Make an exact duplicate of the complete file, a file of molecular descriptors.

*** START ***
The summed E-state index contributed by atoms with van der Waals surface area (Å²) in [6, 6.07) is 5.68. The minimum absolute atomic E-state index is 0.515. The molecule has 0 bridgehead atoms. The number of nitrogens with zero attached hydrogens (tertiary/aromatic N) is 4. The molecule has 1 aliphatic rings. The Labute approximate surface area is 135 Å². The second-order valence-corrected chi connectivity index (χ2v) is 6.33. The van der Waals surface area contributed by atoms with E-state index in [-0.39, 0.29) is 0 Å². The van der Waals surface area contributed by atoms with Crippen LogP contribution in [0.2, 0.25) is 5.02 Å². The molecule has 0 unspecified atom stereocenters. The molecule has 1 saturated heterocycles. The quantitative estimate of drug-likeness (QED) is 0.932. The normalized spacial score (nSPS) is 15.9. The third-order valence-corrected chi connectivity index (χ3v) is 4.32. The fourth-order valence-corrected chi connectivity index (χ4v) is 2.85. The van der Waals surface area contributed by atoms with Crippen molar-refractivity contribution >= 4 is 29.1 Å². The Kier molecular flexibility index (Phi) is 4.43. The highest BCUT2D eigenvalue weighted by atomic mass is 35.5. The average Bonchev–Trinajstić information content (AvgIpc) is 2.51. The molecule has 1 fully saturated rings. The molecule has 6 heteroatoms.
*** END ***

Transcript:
The summed E-state index contributed by atoms with van der Waals surface area (Å²) in [6, 6.07) is 5.68. The minimum absolute atomic E-state index is 0.515. The molecule has 0 bridgehead atoms. The number of nitrogens with zero attached hydrogens (tertiary/aromatic N) is 4. The molecule has 1 aliphatic rings. The Labute approximate surface area is 135 Å². The second-order valence-corrected chi connectivity index (χ2v) is 6.33. The van der Waals surface area contributed by atoms with E-state index in [-0.39, 0.29) is 0 Å². The van der Waals surface area contributed by atoms with Crippen LogP contribution in [0.2, 0.25) is 5.02 Å². The molecule has 0 unspecified atom stereocenters. The molecule has 1 saturated heterocycles. The quantitative estimate of drug-likeness (QED) is 0.932. The normalized spacial score (nSPS) is 15.9. The third-order valence-corrected chi connectivity index (χ3v) is 4.32. The fourth-order valence-corrected chi connectivity index (χ4v) is 2.85. The van der Waals surface area contributed by atoms with Crippen molar-refractivity contribution >= 4 is 29.1 Å². The Kier molecular flexibility index (Phi) is 4.43. The highest BCUT2D eigenvalue weighted by atomic mass is 35.5. The average Bonchev–Trinajstić information content (AvgIpc) is 2.51. The molecule has 1 fully saturated rings. The molecule has 6 heteroatoms.